As interpretations of history painting changed their content drew more than ever from artistic interpretation. This image by Daniel Maclise, the Cork born painter of Scottish descent, depicts William Caxton showing his first print run to Edward IV and his family. Its all very nuclear with Elizabeth Woodville snuggled up against Edward’s shoulder – her eldest daughter Elizabeth of York by her side. In front of the king stands his heir Edward and younger son, Richard of Shrewsbury. The illustration can be found in Cassell’s History of England. But is it history?
One of Caxton’s friends and patron in England was Elizabeth’s brother Anthony, 2nd Earl Rivers. Anthony translated works that Caxton printed and some of the printers works found their way into the future Edward V’s library at Ludlow where Lord Rivers was responsible for his nephew’s education.
Rivers was not the only contact Caxton had with the royal family. He had found patronage in Europe in the person of Margaret of Burgundy – Edward IV’s sister. Caxton probably printed his first book in England in 1474. Two years later he moved into the Almonry in Westminster – where Maclise situated his painting – Caxton was under the Abbot of Westminster’s patronage at that time.
We become part of the audience watching the king and queen’s response and are drawn to the centre of the picture which has a ‘spot light’ of brightness. Even Caxton’s dog gets in on the act creating a very domestic scene. it’s all very cosy – no wonder the children’s uncle was in receipt of a bad press after Edward’s death!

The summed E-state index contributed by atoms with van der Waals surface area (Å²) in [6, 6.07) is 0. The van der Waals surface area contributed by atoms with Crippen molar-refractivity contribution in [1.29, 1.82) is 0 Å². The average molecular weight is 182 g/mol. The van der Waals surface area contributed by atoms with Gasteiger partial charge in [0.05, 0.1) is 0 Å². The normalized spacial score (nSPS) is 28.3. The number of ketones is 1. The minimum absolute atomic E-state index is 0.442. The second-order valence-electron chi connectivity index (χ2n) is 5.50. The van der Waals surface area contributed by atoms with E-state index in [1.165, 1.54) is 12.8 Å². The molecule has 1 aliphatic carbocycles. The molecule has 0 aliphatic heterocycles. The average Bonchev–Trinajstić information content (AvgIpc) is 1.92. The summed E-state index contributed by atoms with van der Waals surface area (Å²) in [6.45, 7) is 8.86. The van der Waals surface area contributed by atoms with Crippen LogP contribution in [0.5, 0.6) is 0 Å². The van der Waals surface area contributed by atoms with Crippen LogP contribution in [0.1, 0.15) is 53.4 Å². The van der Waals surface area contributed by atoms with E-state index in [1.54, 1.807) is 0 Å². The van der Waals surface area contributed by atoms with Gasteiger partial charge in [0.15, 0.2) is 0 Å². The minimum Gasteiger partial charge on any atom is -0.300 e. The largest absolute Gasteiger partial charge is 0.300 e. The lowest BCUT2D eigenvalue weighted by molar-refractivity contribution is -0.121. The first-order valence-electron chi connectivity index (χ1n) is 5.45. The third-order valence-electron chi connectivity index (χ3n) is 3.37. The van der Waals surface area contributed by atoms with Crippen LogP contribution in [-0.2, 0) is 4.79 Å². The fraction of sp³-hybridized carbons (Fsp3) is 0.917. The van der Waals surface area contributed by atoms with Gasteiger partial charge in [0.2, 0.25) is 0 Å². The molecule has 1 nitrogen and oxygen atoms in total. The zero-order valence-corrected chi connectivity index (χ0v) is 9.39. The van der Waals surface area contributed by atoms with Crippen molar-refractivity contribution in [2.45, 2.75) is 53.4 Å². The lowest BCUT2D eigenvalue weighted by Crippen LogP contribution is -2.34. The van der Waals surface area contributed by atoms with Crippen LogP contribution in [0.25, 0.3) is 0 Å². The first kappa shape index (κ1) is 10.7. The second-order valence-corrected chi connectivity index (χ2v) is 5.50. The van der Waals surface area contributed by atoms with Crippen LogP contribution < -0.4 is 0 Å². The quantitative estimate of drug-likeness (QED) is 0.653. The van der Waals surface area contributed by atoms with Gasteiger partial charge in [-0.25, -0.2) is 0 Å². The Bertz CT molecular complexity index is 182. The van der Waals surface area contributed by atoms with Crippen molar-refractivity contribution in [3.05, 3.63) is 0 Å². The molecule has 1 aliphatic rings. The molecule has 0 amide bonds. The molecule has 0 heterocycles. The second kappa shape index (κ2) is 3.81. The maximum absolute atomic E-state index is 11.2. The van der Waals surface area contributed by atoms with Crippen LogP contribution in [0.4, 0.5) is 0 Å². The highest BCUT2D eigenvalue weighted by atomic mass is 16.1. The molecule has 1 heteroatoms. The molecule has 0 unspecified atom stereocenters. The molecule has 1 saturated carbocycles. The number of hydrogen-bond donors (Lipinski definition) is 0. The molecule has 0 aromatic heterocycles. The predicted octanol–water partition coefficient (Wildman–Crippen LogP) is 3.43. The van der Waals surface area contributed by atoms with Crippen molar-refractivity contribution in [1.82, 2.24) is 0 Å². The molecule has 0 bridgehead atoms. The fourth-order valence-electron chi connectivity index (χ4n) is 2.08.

Daniel was born in Cork but lived most of his life in England where ehe made his living as an artist and illustrator. He illustrated several of Charles Dickens’ Christmas books for instance. In 1858 he was commissioned to make two paintings; one depicting Wellington, the second Nelson. He was chosen because of his picture in 1854 of the marriage of Strongbow to Aoife of Leinster. His works were huge and very detailed. His health suffered and he died on 25 April 1870.
Maclise would have been able to refer to Gerald of Wales for information about the wedding as it provides an account of the Siege of Waterford which took place before the wedding. To all intents and purposes the images looks like a monumental depiction in a neoclassical tradition using all of the theatricality which can be associated with Victorian history paintings. The light falls upon Aoife, an innocent, about to marry Strongbow fully armed and clad in black armour. There’s a reason why the old westerns placed white hats upon the goodies and black ones upon the heads of the baddies! it would be rather unexpected for a parliamentary painter descended from Scottish ancestors to start expressing Nationalist sympathies but there must be a reason why Strongbow also has his foot on top of a fallen Celtic cross.